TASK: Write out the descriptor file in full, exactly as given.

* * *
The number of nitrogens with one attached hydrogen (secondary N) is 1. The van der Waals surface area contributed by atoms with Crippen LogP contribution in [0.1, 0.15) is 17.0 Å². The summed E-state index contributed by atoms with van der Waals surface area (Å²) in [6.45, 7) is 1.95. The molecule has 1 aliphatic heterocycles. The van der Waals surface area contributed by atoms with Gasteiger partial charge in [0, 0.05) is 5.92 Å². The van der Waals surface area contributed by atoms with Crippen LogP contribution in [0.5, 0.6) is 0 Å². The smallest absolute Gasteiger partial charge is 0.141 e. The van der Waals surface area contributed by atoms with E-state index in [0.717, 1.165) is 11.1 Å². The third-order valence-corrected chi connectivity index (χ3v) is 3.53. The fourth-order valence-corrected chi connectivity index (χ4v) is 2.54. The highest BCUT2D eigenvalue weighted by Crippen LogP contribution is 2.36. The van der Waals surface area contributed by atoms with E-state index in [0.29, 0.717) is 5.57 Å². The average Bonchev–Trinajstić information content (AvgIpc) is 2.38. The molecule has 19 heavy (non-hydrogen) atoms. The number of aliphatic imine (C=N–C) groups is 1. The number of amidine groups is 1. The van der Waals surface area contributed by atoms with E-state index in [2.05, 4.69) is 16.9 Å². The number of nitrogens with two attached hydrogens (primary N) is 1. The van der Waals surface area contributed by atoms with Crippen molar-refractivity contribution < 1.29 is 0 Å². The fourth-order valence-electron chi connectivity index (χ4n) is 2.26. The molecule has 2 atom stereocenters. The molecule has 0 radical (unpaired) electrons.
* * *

The number of nitrogens with one attached hydrogen (secondary N) is 1. The van der Waals surface area contributed by atoms with Crippen LogP contribution in [0.1, 0.15) is 17.0 Å². The summed E-state index contributed by atoms with van der Waals surface area (Å²) in [6.45, 7) is 1.95. The molecule has 1 aliphatic heterocycles. The van der Waals surface area contributed by atoms with Gasteiger partial charge in [0, 0.05) is 5.92 Å². The van der Waals surface area contributed by atoms with Crippen LogP contribution in [0.5, 0.6) is 0 Å². The smallest absolute Gasteiger partial charge is 0.141 e. The van der Waals surface area contributed by atoms with E-state index in [0.717, 1.165) is 11.1 Å². The third-order valence-corrected chi connectivity index (χ3v) is 3.53. The fourth-order valence-corrected chi connectivity index (χ4v) is 2.54. The highest BCUT2D eigenvalue weighted by Crippen LogP contribution is 2.36. The van der Waals surface area contributed by atoms with E-state index in [0.29, 0.717) is 5.57 Å². The average Bonchev–Trinajstić information content (AvgIpc) is 2.38. The molecule has 19 heavy (non-hydrogen) atoms. The number of aliphatic imine (C=N–C) groups is 1. The number of amidine groups is 1. The van der Waals surface area contributed by atoms with E-state index in [2.05, 4.69) is 16.9 Å². The number of nitrogens with two attached hydrogens (primary N) is 1. The van der Waals surface area contributed by atoms with Crippen molar-refractivity contribution < 1.29 is 0 Å². The fourth-order valence-electron chi connectivity index (χ4n) is 2.26. The molecule has 2 atom stereocenters. The molecule has 0 radical (unpaired) electrons.